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U+B124, 네
HANGUL SYLLABLE NE
Composition: +

[U+B123]
Hangul Syllables
[U+B125]
See also: -네




너 ←→ 녀

Jeju[edit]

Pronunciation[edit]

Etymology 1[edit]

See Korean (ne).

Determiner[edit]

(ne)

  1. four

Etymology 2[edit]

See Korean (nae).

Noun[edit]

(ne)

  1. smoke

References[edit]

  • ” in Jeju's culture and language, Digital museum.

Korean[edit]

Etymology 1[edit]

First attested in the Jīlín lèishì (鷄林類事 / 계림유사), 1103, as Late Old Korean  (Yale: *nay).

In the Hangul script, first attested in the Yongbi eocheonga (龍飛御天歌 / 용비어천가), 1447, as Middle Korean 네〯 (Yale: něy).

Beyond Middle Korean, the reconstruction of the ancestral Koreanic root for "four" is difficult. See a list of relevant attestations and forms in Appendix:Historical Koreanic numerals#Four.

Pronunciation[edit]

  • (SK Standard/Seoul) IPA(key): [ne̞(ː)]
  • Phonetic hangul: [(ː)]
    • Though still prescriptive in Standard Korean, most speakers in both Koreas no longer distinguish vowel length.
Romanizations
Revised Romanization?ne
Revised Romanization (translit.)?ne
McCune–Reischauer?ne
Yale Romanization?nēy

Determiner[edit]

Korean numbers (edit)
40
[a], [b], [c] ←  3 4 5  → [a], [b]
    Native isol.: (net)
    Native attr.: (ne), (dated) (neok), (archaic) (neo)
    Sino-Korean: (sa)
    Hanja:
    Ordinal: 넷째 (netjjae)

(ne)

  1. (native numeral) four (of something)
    학생 haksaeng ne myeongfour students
    비둘기 마리bidulgi ne marifour pigeons
    그림 있습니다.Ne gae-ui geurim-i itseumnida.There are four pictures.
Usage notes[edit]

In modern Korean, numbers are usually written in Arabic numerals.

The Korean language has two sets of numerals: a native set of numerals inherited from Old Korean, and a Sino-Korean set which was borrowed from Middle Chinese in the first millennium C.E.

Native classifiers take native numerals.

Some Sino-Korean classifiers take native numerals, others take Sino-Korean numerals, while yet others take both.

Recently loaned classifiers generally take Sino-Korean numerals.

For many terms, a native numeral has a quantifying sense, whereas a Sino-Korean numeral has a sense of labeling.

  • 반(班) (se ban, three school classes, native numeral)
  • 반(班) (sam ban, Class Number Three, Sino-Korean numeral)

When used in isolation, native numerals refer to objects of that number and are used in counting and quantifying, whereas Sino-Korean numerals refer to the numbers in a more mathematical sense.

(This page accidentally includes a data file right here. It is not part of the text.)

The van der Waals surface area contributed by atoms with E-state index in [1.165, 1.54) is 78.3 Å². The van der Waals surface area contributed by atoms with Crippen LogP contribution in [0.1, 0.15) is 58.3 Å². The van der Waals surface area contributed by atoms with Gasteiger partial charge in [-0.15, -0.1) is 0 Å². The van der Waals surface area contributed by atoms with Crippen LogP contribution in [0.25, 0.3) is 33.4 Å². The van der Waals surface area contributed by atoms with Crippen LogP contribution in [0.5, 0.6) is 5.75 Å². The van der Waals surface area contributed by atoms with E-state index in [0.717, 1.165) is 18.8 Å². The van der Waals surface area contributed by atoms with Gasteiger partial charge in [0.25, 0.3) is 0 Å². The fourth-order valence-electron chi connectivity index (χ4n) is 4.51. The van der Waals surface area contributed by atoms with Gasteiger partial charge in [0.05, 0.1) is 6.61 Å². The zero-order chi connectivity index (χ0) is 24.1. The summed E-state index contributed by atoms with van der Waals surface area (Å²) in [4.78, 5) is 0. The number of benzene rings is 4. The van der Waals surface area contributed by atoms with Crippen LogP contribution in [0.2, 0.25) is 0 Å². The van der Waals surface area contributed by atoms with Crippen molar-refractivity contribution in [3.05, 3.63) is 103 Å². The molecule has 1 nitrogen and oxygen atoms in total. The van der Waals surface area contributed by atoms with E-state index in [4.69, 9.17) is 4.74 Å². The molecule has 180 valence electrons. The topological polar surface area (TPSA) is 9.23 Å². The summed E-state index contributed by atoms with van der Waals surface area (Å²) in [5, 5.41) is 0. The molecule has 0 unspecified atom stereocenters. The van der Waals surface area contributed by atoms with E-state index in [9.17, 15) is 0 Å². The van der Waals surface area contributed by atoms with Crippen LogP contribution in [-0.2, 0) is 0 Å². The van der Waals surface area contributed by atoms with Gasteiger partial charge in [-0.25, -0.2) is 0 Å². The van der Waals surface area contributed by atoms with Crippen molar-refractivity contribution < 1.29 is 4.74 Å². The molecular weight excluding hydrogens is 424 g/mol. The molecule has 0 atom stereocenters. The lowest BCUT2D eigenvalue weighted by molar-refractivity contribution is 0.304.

• 하나 주세 (hana-man deo juse-yo, Could you give me just one more, please, native numeral)
  • 더하기 ? (Il deohagi ir-eun?, What's one plus one?, Sino-Korean numeral)

While older stages of Korean had native numerals up to the thousands, native numerals currently exist only up to ninety-nine, and Sino-Korean is used for all higher numbers. There is also a tendency—particularly among younger speakers—to uniformly use Sino-Korean numerals for the higher tens as well, so that native numerals such as 일흔 (ilheun, “seventy”) or 아흔 (aheun, “ninety”) are becoming less common.

Etymology 2[edit]

Probably from the same source as (ye), plausibly *녜 (*nye) (apparently not directly attested).

Pronunciation[edit]

  • (SK Standard/Seoul) IPA(key): [ne̞(ː)]
  • Phonetic hangul: [(ː)]
    • Though still prescriptive in Standard Korean, most speakers in both Koreas no longer distinguish vowel length.
Romanizations
Revised Romanization?ne
Revised Romanization (translit.)?ne
McCune–Reischauer?ne
Yale Romanization?nēy

Interjection[edit]

(ne)

  1. (polite) yes
    , 습니다.Ne, al-get-seumnida.Yes, I understand.
Usage notes[edit]
  • Korean has a number of words for "yes". (ye) is highly polite and formal, appropriate in an interview; (ne) is polite but less formal, appropriate in a conversation with parents; and (eung) and (eo) are plain and non-formal, appropriate in a conversation with friends.

Etymology 3[edit]

Contractions of:

  • (nominative): (neo, you) +‎ (-i, nominative case marker), which is no longer grammatically accepted.
  • (genitive): (neo, you) +‎ (-ui, genitive case marker).

Pronunciation[edit]

Romanizations
Revised Romanization?ni/ne
Revised Romanization (translit.)?ni/ne
McCune–Reischauer?ni/ne
Yale Romanization?ni/ney

Pronoun[edit]

(ne)

  1. Form of (neo, you):
    1. Only used in 네가 (nega): the nominative form of (neo, you).
    2. your; genitive of (neo, you).
Usage notes[edit]
  • Usually pronounced (ni) to avoid homophony with (nae, I, me; my). The (ne) pronunciation is still used in reading literature, songs, etc.
  • (nominative): (neo-ga) is increasingly common.
  • (genitive): (neo) used attributively, without any genitive marking, is also common.

Etymology 4[edit]

Related to 누구 (nugu), possibly descended from 뉘〯 (Yale: nwǔy).

Pronoun[edit]

(ne)

  1. (Koryo-mar) who, whom
    • 2015 February 18, 신 크세이냐 본서너브나, “내 덕에 먹고 산다”, in 한국구비문학대계[1], 우즈베키스탄 타쉬켄트 이크마을:
      는가?
      Ya neo-neun ne deog-e sa-neun'ga?
      Hey, thanks to who is it that you live well?